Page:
China Pumps $47.5 Billion into Chip Industry Amid Tech War With U.S

China is doubling down on its plan to dominate advanced technologies of the future by setting up its largest-ever semiconductor state investment fund, according to information posted by a government-run agency.

Worth $47.5 billion, the fund is being created as the US imposes sweeping restrictions on the export of American chips and chip technology in a bid to throttle Beijing’s ambitions.

With investments from six of the country’s largest state-owned banks, including ICBC and China Construction Bank, the fund underscores Chinese leader Xi Jinping’s push to bolster China’s position as a tech superpower.

With its Made in China 2025 road map, Beijing has set a target for China to become a global leader in a wide range of industries, including artificial intelligence (AI), 5G wireless, and quantum computing.

The latest investment vehicle is the third phase of the China Integrated Circuit Industry Investment Fund. The “Big Fund,” as it is known, was officially established in Beijing on Friday, according to the National Enterprise Credit Information Publicity System.

Shares of top Chinese chipmakers have jumped after the news. Semiconductor Manufacturing International Corporation (SMIC), the world’s third largest contract chipmaker, has rallied 7% since Monday. Hua Hong Semiconductor, China’s second largest chip foundry and a supplier for Huawei, has gained 13%.

The first phase of the fund was set up in 2014 with 138.7 billion yuan ($19.2 billion). The second phase was established five years later, with a registered capital of 204.1 billion yuan ($28.2 billion).

A Nvidia HGX H100 server arranged at the company’s headquarters in Santa Clara, California, US, on Monday, June 5, 2023. Nvidia Corp., suddenly at the core of the world’s most important technology, owns 80% of the market for a particular kind of chip called a data-center accelerator, and the current wait time for one of its AI processors is eight months. Photographer: Marlena Sloss/Bloomberg via Getty Images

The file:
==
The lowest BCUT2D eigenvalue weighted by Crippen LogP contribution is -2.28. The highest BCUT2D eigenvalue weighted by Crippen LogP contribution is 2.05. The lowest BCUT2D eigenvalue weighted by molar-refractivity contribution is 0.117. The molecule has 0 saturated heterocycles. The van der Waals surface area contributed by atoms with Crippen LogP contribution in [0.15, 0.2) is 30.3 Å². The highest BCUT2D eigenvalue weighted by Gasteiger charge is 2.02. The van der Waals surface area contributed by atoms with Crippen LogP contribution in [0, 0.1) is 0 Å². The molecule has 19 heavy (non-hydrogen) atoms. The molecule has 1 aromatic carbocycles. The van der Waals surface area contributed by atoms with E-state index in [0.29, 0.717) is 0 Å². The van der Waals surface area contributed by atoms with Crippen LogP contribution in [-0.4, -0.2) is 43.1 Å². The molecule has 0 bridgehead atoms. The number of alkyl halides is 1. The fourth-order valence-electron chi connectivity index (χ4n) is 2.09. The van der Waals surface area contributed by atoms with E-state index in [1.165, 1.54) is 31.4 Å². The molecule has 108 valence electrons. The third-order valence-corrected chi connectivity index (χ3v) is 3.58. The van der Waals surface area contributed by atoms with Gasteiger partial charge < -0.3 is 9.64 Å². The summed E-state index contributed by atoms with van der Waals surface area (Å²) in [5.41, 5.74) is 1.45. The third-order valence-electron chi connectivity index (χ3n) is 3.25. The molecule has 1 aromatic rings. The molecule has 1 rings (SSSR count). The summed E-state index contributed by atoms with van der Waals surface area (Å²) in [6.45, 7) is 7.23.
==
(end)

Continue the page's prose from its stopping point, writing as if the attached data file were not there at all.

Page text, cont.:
The investments aim to bring the country’s semiconductor industry up to international standards by 2030 and will pump money primarily into chip manufacturing, design, equipment and materials, the Ministry of Industry and Information Technology said when launching the first phase in 2014.

Roadblocks ahead?
The “Big Fund” has been hit by corruption scandals in recent years. In 2022, the country’s anti-graft watchdog launched a crackdown on the semiconductor industry, investigating some of China’s top figures in state-owned chip companies. Lu Jun, former chief executive of Sino IC Capital, which managed the “Big Fund,” was probed and indicted on bribery charges in March, according to a statement by the country’s top prosecutor.

These scandals aren’t the only roadblocks that could severely undermined Xi’s ambitions to get China to achieve tech self-reliance.

In October 2022, the US unveiled a sweeping set of export controls that ban Chinese companies from buying advanced chips and chip-making equipment without a license. The Biden administration has also pressed its allies, including Netherlands and Japan, to enact their own restrictions.

Beijing hit back last year by imposing export controls on two strategic raw materials that are critical to the global chipmaking industry.

The new chip fund is not only a defensive move to counter Western sanctions, but also part of Xi’s long-held ambitions to make China a global leader in technology.

Last year, China’s Huawei shocked industry experts by introducing a new smartphone powered by a 7-nanometer processor made by SMIC.

At the time of the Huawei phone launch, analysts could not understand how the company would have the technology to make such a chip following sweeping efforts by the United States to restrict China’s access to foreign technology.

In a meeting with the Dutch Prime Minister Mark Rutte in March, Xi said that “no force can stop China’s scientific and technological development.”

The Netherlands is home to ASML, the world’s sole manufacturer of extreme ultraviolet lithography machines needed to make advanced semiconductors. The company said in January that it had been prohibited by the Dutch government from shipping some of its lithography machines to China.


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